Other dynamic systems have been obtained with other macrocycles, leading to different behaviors described below.

3.4. Ternary dynamic systems

In biochemistry, cooperative effects occur when the binding properties of the protein toward a ligand changes as a consequence of the interaction with another ligand. This cooperative effect has also been evidenced in an artificial system combining cavity, guest and metal ion, thus creating supramolecular metallo-enzyme models. Nau et al. have mixed p-sulfonatocalix[4]arene, Zn2+ or Co2+ and a bicyclic diazoalkane in water at pH = 7 (Fig. 15).34 The fluorescent guest is a very weak ligand for the metal ion [Kmet = 4 M−1 for Zn(II)] and presents an association constant with the cavity of Kcav = 1000 M−1. However, the metal cavity complex binds the guest with a higher association constant of K = 4000 M−1. In this synergistic system, the host assists the formation of a metal–ligand bond. The resulting ternary complex is further stabilized by a positive cooperative effect. The process is guest-selective as it was evidenced for 2,3-diazabicyclo[2.2.2]oct-2-ene and not with other diazoalkanes (Fig. 15).
image file: c4ob02511c-f15.tif
Fig. 15 Selected binding constants in ternary complexes (left); other bicyclic diazoalkanes tested (bottom left); crystal structures of the Zn(II) complex (bottom right). (Reprinted with permission from ref. 34 Copyright 2006 John Wiley and Sons).

The same strategy was applied to another type of cavity, a cucurbit[7]uril (CB[7]). This cavity is constituted of glycoluril units (Fig. 16, bottom). Beside a hydrophobic cavity, cucurbiturils also present a carbonyl-rich rim with good affinity for metal ions. In a two-phase system, a photoreactive substrate was encapsulated in the cavity in the aqueous layer, thereby favoring metal complexation to the carbonyl rim. The resulting ternary complex chemo-selectively produced a photoproduct after laser photolysis, which has a lower affinity for the cavity and accumulated in the organic layer.35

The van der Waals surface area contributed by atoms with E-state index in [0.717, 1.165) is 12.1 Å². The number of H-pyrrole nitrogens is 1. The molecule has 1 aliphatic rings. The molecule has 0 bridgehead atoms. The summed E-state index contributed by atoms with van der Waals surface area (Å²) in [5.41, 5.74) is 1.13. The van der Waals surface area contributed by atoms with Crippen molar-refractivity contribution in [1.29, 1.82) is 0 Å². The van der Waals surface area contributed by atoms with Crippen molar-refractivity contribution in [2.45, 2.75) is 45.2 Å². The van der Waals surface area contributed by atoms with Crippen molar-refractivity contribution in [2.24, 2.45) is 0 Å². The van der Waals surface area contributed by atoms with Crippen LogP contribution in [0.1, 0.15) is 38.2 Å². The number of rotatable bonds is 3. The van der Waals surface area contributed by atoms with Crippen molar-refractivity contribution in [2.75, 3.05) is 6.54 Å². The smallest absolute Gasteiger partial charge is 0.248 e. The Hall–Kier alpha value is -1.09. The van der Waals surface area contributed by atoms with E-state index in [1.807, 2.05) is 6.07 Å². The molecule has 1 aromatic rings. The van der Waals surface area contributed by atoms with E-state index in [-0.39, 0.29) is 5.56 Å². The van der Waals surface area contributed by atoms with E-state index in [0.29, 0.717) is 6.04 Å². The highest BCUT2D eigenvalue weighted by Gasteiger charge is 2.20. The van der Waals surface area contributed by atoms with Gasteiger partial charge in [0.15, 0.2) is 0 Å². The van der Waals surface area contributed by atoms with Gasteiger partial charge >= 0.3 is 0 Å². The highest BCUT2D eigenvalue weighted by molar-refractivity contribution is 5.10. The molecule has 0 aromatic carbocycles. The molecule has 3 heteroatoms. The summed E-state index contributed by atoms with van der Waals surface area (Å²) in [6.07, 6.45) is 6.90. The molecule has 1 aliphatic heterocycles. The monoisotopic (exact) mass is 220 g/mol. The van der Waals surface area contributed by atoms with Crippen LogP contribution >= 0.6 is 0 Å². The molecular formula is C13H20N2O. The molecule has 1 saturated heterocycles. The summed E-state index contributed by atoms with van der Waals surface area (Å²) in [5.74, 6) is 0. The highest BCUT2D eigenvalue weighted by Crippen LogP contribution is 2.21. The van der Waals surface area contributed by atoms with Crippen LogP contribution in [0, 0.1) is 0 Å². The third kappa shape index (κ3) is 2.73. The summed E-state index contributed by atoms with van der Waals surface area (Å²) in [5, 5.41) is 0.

image file: c4ob02511c-f16.tif
Fig. 16 Top: Transition metal promoted chemoselective photoreaction through the dynamic formation of a ternary adduct in water. Bottom right: crystal structure of the ternary complex obtained with CB7, diazabicyclooctene and Ag+ (in yellow). (Reprinted with permission from ref. 35 Copyright 2011 John Wiley and Sons).

Recently, Masson et al. reported a cucurbituril- and Ag(I)-based catalytic system to promote the desilylation of trimethylsilylalkynyl derivatives in water (Fig. 17).36 A 10% catalytic amount of CB[7] increased 4.3 times the desilylation rate. A ternary dynamic system is again proposed: a π-alkynyl silver intermediate stabilized by the carbonyl groups of the cavity.